WARNING: Some stats and math ahead. Mostly based on this lovely post: T-test explained: what they mean for survey analysis

Who doesn’t like surveys?

Well, most people. And yet, we love using them in organizational contexts for various purposes.

One big challenge in using them in that context is that they are a one-sided exchange of information. And while that makes sense in many other contexts, for example, when asking customers for feedback about a product; inside the organization, what we’re really trying to create is dialogue, since survey “takers” have a big part to play in addressing any insights that may come up from the survey. But that’s a topic for a different post. Today, I want to focus on something a lot more concrete.

We like using surveys because they can provide us with a quantitative assessment of a situation. For example, to measure “how are we doing?” in a particular area and to track it over time or across different organizational demographics. But sometimes, if we’re not analyzing the data carefully enough, over-reliance on surveys can lead us to over-react.

Let’s say that we ran an inclusion survey in which participants were asked to respond to the following statement using our beloved 5-point Likert scale: “When I speak up, my opinion is valued”. When analyzing the survey results we discovered that women, on average scored a 4.5, while men, on average scored a 4.3. Can we say based on the survey data that men and women in our organization are not given an equal voice?

The answer, as always, is: “it depends”. Depends on what? Glad you asked! It depends on the following things:

- The size of our organization and the participation rate in our survey
- The confidence level we want to have in our answer. The standard 95% confidence level means that if we ran the survey again, we’ll reach the same conclusion 95% of the times.
- The difference in the means between the two groups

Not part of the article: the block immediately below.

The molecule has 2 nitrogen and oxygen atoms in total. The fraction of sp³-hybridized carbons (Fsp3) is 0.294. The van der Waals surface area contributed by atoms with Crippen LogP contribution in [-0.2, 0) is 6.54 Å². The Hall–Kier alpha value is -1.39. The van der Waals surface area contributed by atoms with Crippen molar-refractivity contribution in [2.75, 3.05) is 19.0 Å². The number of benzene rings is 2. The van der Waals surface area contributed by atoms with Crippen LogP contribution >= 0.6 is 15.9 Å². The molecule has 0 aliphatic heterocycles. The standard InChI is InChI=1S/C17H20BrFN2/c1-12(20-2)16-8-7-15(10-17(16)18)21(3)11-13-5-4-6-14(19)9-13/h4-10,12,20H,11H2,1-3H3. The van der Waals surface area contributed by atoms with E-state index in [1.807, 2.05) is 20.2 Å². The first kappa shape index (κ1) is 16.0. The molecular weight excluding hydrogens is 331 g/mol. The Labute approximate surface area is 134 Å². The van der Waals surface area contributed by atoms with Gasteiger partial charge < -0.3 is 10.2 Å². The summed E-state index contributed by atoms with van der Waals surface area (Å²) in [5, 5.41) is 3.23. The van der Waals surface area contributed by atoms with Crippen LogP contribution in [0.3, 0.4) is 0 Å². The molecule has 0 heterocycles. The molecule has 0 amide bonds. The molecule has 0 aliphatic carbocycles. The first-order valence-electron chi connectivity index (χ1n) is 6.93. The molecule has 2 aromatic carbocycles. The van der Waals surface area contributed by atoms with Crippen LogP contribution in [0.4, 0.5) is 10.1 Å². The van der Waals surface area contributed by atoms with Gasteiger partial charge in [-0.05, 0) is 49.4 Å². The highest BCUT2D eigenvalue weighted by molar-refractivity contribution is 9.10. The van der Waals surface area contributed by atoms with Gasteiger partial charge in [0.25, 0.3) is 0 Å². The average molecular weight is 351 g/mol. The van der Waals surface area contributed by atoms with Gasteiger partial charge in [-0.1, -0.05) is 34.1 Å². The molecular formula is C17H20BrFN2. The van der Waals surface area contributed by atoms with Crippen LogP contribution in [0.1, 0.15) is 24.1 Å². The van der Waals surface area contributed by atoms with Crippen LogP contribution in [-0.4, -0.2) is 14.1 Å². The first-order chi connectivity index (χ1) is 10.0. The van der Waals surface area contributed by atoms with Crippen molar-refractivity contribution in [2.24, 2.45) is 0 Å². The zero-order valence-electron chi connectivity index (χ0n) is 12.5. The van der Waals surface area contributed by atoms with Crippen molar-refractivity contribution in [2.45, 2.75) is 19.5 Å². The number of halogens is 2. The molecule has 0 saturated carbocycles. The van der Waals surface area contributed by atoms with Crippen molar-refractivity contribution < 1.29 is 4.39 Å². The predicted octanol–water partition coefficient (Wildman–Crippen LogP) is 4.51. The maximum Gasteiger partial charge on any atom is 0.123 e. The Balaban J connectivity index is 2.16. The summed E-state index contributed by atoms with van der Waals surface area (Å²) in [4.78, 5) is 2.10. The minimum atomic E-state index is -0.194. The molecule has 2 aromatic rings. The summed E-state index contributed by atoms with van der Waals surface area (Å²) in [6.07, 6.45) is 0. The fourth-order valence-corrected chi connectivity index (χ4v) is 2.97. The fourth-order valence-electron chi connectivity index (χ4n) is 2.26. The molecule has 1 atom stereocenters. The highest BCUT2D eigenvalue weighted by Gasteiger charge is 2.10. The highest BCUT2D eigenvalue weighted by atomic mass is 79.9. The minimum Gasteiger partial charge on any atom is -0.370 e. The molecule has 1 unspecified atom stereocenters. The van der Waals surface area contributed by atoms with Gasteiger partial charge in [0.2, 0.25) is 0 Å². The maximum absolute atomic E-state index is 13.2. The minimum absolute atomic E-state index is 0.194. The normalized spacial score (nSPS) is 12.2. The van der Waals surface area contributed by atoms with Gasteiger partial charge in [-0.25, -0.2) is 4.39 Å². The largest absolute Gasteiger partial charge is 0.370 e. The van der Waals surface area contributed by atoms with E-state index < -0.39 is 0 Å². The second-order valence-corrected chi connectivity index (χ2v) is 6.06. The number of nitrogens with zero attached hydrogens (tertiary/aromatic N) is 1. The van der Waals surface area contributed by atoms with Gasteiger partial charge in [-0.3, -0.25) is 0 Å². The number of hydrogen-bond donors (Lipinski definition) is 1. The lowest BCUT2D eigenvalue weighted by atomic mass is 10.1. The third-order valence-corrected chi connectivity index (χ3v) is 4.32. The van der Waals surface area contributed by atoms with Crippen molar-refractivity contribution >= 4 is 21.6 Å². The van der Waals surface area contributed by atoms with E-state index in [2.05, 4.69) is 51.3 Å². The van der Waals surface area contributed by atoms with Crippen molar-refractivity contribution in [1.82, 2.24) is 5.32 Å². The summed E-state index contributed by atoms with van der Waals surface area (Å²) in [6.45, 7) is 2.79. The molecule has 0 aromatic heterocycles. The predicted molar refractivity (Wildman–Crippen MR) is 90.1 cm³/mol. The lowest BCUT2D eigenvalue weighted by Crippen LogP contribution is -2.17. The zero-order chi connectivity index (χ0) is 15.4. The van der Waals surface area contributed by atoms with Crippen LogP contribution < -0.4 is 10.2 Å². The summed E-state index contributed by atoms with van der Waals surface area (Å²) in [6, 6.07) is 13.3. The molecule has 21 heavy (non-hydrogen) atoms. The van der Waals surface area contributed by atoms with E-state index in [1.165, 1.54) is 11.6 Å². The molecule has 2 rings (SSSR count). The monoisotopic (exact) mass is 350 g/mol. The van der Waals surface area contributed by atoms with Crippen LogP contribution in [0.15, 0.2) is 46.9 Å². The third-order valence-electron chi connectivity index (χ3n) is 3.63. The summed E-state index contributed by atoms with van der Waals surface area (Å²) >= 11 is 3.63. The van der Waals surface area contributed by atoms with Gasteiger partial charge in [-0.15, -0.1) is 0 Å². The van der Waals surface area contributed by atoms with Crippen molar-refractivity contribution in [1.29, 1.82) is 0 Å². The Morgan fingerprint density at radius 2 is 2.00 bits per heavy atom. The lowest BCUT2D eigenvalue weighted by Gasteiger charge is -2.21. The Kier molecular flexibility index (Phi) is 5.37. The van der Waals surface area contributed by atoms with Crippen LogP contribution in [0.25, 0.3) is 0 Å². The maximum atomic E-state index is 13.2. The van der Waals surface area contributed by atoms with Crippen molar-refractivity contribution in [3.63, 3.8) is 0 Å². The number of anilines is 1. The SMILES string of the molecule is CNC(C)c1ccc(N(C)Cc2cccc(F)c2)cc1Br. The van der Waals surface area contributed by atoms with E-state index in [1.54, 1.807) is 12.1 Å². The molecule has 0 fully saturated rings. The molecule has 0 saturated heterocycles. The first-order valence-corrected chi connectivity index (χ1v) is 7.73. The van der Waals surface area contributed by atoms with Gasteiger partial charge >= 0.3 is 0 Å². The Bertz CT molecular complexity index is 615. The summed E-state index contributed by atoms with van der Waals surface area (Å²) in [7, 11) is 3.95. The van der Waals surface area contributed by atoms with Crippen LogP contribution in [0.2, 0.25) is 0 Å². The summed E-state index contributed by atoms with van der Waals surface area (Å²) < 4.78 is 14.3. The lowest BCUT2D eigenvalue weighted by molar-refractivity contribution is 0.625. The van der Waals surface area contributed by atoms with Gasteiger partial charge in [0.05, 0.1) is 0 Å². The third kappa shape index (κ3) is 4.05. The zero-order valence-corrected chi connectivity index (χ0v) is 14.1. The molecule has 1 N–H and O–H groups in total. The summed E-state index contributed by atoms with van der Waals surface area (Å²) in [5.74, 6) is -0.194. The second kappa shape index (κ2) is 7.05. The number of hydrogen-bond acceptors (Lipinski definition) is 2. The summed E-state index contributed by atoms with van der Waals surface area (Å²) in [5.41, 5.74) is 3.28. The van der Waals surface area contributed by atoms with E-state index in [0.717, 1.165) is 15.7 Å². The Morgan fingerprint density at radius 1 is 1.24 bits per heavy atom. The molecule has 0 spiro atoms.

- The standard deviation of the responses in each of the group

1–3 are fairly straight forward. The standard deviations is the least intuitive of the bunch so we’ll focus on it and say that: assuming an organization of a certain size, in order for a certain difference in means to be statistically significant at a certain confidence level, the standard deviation of the results in each group must fall **below **a certain maximal threshold.

More so: the smaller the org (or the lower the participation rate), the smaller the difference in means and the higher the confidence level required— the lower the standard deviation threshold will be.

Let’s make this a bit more concrete: assuming a best case scenario in which there’s full participation in the survey and the groups are of equal size — these would be the standard deviation thresholds for various combinations of org size (n), confidence levels, and difference in means:

So in a 100-person organization, in order for a 0.1 difference in means to be statistically significant at a 95% confidence level, the standard deviation of both groups must be below 0.25. Keep in mind that this is the best case scenario, so if participation was lower or the groups were not equal in size, that threshold will be even lower.

Which leads us to the next question: what does a 0.25 standard deviation look like? Sure we can do the math and crunch the numbers, but for those of us (yours truly included) who don’t have a strong statistical intuition this may help:

The next time I’m running a survey, before jumping to action simply by looking at the means, I plan to look up my standard deviations at the table above and figure out whether action is truly needed. I’d encourage you to do the same 🙂